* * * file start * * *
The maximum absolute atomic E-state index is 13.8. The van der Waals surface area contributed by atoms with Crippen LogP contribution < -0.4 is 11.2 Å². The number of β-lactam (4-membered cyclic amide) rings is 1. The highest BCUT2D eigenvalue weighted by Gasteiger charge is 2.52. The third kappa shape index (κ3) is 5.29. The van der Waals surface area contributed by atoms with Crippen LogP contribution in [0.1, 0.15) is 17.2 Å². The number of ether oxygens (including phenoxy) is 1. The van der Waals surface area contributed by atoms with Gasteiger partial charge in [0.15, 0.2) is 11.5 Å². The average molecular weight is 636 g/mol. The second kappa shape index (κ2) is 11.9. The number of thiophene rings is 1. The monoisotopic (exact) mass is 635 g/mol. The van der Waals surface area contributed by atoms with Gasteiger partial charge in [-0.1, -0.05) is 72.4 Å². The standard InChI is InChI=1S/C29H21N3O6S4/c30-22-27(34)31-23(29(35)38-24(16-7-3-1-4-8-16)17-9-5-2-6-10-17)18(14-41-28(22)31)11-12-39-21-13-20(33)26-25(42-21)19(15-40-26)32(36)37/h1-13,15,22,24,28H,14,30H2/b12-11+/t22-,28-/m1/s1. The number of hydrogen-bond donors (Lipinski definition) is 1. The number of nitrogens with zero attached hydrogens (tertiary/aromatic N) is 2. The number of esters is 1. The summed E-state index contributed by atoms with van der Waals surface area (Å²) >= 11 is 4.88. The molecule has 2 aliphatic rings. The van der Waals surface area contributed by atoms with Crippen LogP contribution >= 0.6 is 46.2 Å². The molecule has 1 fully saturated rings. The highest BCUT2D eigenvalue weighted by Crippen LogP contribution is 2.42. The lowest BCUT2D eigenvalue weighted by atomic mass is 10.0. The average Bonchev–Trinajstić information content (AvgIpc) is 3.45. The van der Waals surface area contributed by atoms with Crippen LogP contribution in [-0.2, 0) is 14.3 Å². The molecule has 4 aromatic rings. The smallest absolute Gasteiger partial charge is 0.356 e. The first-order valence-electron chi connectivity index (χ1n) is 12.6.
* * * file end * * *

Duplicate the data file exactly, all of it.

The maximum absolute atomic E-state index is 13.8. The van der Waals surface area contributed by atoms with Crippen LogP contribution < -0.4 is 11.2 Å². The number of β-lactam (4-membered cyclic amide) rings is 1. The highest BCUT2D eigenvalue weighted by Gasteiger charge is 2.52. The third kappa shape index (κ3) is 5.29. The van der Waals surface area contributed by atoms with Crippen LogP contribution in [0.1, 0.15) is 17.2 Å². The number of ether oxygens (including phenoxy) is 1. The van der Waals surface area contributed by atoms with Gasteiger partial charge in [0.15, 0.2) is 11.5 Å². The average molecular weight is 636 g/mol. The second kappa shape index (κ2) is 11.9. The number of thiophene rings is 1. The monoisotopic (exact) mass is 635 g/mol. The van der Waals surface area contributed by atoms with Gasteiger partial charge in [-0.1, -0.05) is 72.4 Å². The standard InChI is InChI=1S/C29H21N3O6S4/c30-22-27(34)31-23(29(35)38-24(16-7-3-1-4-8-16)17-9-5-2-6-10-17)18(14-41-28(22)31)11-12-39-21-13-20(33)26-25(42-21)19(15-40-26)32(36)37/h1-13,15,22,24,28H,14,30H2/b12-11+/t22-,28-/m1/s1. The number of hydrogen-bond donors (Lipinski definition) is 1. The number of nitrogens with zero attached hydrogens (tertiary/aromatic N) is 2. The number of esters is 1. The summed E-state index contributed by atoms with van der Waals surface area (Å²) >= 11 is 4.88. The molecule has 2 aliphatic rings. The van der Waals surface area contributed by atoms with Crippen LogP contribution >= 0.6 is 46.2 Å². The molecule has 1 fully saturated rings. The highest BCUT2D eigenvalue weighted by Crippen LogP contribution is 2.42. The lowest BCUT2D eigenvalue weighted by atomic mass is 10.0. The average Bonchev–Trinajstić information content (AvgIpc) is 3.45. The van der Waals surface area contributed by atoms with Crippen LogP contribution in [-0.2, 0) is 14.3 Å². The molecule has 4 aromatic rings. The smallest absolute Gasteiger partial charge is 0.356 e. The first-order valence-electron chi connectivity index (χ1n) is 12.6.